This behaviour will set the scene for how their teams can also show up for customers, but leaders can and should encourage collegiality as well – this is an opportunity to give senior team members an opportunity to help each other and develop their own leadership experience.
By emphasising the importance of open, honest and timely communication, and the impact that can have on the business – in the example of a sales team the leader may communicate the impact on accurate forecasting – business leaders can give their teams and themselves the best chance of success.
All of these little things mean we’re thinking more about how to be considerate of other people. We’re thinking about how to make sure meetings are always adding value. When we’re at home (especially if we’re trying to parent full-time, work full-time, and be a teacher too), our time is very important to us, so a new understanding of time and impact is developing.
All of this is going to change the way we communicate in the real world. I think we’ll find our conversations with each other will become a lot more effective. But how well these lessons are implemented will revolve around culture.
Q: What is the link between ‘showing up’ and company culture
As a leader, you must be constantly aware of your persona – of how you come across to your staff and your clients, and the effect your attitude has on them. If you get that right, half the battle is won.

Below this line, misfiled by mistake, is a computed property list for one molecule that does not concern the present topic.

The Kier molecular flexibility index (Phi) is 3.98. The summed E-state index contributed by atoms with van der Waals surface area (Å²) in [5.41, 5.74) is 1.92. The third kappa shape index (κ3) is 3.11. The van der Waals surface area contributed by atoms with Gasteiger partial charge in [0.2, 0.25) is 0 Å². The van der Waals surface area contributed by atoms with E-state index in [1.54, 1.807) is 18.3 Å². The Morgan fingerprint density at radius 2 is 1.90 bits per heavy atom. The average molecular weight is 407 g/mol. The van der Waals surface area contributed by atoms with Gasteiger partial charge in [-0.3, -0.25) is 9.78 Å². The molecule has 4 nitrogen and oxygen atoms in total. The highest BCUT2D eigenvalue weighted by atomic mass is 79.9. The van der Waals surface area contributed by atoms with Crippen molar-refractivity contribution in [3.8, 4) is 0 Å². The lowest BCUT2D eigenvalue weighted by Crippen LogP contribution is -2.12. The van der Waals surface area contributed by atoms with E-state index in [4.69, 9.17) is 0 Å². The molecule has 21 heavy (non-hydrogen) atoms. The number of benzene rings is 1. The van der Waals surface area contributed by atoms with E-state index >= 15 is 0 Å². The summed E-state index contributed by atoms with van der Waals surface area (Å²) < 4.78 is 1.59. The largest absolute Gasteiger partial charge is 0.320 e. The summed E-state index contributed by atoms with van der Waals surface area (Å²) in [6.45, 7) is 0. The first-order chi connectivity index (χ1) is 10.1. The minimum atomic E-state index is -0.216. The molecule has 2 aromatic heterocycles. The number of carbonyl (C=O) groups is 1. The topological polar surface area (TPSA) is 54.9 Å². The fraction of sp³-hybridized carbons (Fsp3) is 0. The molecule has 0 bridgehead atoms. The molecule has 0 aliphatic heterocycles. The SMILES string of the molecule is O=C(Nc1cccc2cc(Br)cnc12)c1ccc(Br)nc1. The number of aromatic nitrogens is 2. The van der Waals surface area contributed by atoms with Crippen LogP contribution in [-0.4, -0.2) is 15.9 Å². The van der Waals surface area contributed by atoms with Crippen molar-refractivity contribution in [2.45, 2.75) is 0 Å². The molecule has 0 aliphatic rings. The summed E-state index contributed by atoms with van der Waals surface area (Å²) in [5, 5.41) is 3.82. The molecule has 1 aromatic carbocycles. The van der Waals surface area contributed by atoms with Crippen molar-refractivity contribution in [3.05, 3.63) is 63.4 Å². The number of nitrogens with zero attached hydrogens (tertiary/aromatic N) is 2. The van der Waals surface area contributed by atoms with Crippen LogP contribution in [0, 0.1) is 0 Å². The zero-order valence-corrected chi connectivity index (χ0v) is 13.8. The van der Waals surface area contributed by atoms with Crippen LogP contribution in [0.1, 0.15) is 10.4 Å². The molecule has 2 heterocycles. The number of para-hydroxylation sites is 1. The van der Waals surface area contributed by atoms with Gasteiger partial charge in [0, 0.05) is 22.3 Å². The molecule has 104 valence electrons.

But actually, for true showing up success we have to look at company culture. The best-performing teams across all functions have a strong sense of team culture versus being siloed, individual contributors. Strong team cultures don’t happen by chance; each team member needs to feel a strong sense of belonging and understand how their contribution to the team dynamic is required and valued.
Diversity is also important, as it means we’re better equipped to meet the varied needs of our customers. It also means that as a team we’re stronger because we’re exposed to different ideas, opinions and strategies.
Culture will drive the way we show up virtually. At Salesforce, our values revolve around trust, so unless our teams know that leaders authentically have their best interests at heart, unless we empathise with what they’re going through, then we fail against our own measure of success.
Culture is always important, but today it’s at the core of everything. If we get culture right, we’ll naturally show up well.
We’re all adjusting to this new way of working and the impact that COVID-19 is having on the businesses that we deal with and the communities that we live in, but the one good thing is that everyone is going through it together. While everyone has their own unique challenges that they’re working through, the crisis is galvanising employees, businesses and communities.
The work.com COVID-19 Response Playbook guides leaders through a phased approach to stabilising and reopening a business, and accelerating towards growth.